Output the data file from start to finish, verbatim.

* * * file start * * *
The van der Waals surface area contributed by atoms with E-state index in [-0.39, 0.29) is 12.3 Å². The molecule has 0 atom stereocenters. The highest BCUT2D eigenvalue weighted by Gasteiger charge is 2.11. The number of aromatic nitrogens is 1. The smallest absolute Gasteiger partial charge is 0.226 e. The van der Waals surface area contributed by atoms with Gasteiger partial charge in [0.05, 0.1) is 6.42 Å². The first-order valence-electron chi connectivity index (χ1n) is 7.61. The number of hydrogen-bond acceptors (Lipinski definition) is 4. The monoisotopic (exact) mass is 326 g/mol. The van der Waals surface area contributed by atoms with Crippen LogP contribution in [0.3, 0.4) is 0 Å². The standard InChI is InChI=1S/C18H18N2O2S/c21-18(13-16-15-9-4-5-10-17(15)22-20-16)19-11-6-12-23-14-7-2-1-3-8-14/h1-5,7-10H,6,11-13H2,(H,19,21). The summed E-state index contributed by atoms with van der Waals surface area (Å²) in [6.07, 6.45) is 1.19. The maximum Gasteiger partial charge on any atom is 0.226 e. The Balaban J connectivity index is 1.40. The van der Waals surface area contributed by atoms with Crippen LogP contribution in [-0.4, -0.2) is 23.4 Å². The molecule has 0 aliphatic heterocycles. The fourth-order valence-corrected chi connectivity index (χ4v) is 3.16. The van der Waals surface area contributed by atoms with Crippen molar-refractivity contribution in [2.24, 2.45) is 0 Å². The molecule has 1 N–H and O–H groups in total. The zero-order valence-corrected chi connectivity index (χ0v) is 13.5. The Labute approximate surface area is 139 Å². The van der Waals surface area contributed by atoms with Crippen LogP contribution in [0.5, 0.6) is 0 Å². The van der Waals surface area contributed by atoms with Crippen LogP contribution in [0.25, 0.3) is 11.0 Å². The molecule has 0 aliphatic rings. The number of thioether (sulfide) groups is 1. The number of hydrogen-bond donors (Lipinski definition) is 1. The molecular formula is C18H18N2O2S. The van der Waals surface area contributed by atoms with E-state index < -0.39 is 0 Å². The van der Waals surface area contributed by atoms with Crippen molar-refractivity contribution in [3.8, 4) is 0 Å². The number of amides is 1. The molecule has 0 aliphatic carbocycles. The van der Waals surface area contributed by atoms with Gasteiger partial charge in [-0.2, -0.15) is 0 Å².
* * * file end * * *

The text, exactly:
The van der Waals surface area contributed by atoms with E-state index in [-0.39, 0.29) is 12.3 Å². The molecule has 0 atom stereocenters. The highest BCUT2D eigenvalue weighted by Gasteiger charge is 2.11. The number of aromatic nitrogens is 1. The smallest absolute Gasteiger partial charge is 0.226 e. The van der Waals surface area contributed by atoms with Gasteiger partial charge in [0.05, 0.1) is 6.42 Å². The first-order valence-electron chi connectivity index (χ1n) is 7.61. The number of hydrogen-bond acceptors (Lipinski definition) is 4. The monoisotopic (exact) mass is 326 g/mol. The van der Waals surface area contributed by atoms with Crippen LogP contribution in [0.3, 0.4) is 0 Å². The standard InChI is InChI=1S/C18H18N2O2S/c21-18(13-16-15-9-4-5-10-17(15)22-20-16)19-11-6-12-23-14-7-2-1-3-8-14/h1-5,7-10H,6,11-13H2,(H,19,21). The summed E-state index contributed by atoms with van der Waals surface area (Å²) in [6.07, 6.45) is 1.19. The maximum Gasteiger partial charge on any atom is 0.226 e. The Balaban J connectivity index is 1.40. The van der Waals surface area contributed by atoms with Crippen LogP contribution in [-0.4, -0.2) is 23.4 Å². The molecule has 0 aliphatic heterocycles. The fourth-order valence-corrected chi connectivity index (χ4v) is 3.16. The van der Waals surface area contributed by atoms with Crippen molar-refractivity contribution in [2.24, 2.45) is 0 Å². The molecule has 1 N–H and O–H groups in total. The zero-order valence-corrected chi connectivity index (χ0v) is 13.5. The Labute approximate surface area is 139 Å². The van der Waals surface area contributed by atoms with Crippen LogP contribution in [0.5, 0.6) is 0 Å². The van der Waals surface area contributed by atoms with Crippen LogP contribution in [0.25, 0.3) is 11.0 Å². The molecule has 0 aliphatic rings. The number of thioether (sulfide) groups is 1. The number of hydrogen-bond donors (Lipinski definition) is 1. The molecular formula is C18H18N2O2S. The van der Waals surface area contributed by atoms with E-state index < -0.39 is 0 Å². The van der Waals surface area contributed by atoms with Crippen molar-refractivity contribution in [3.8, 4) is 0 Å². The number of amides is 1. The molecule has 0 aliphatic carbocycles. The van der Waals surface area contributed by atoms with Gasteiger partial charge in [-0.2, -0.15) is 0 Å².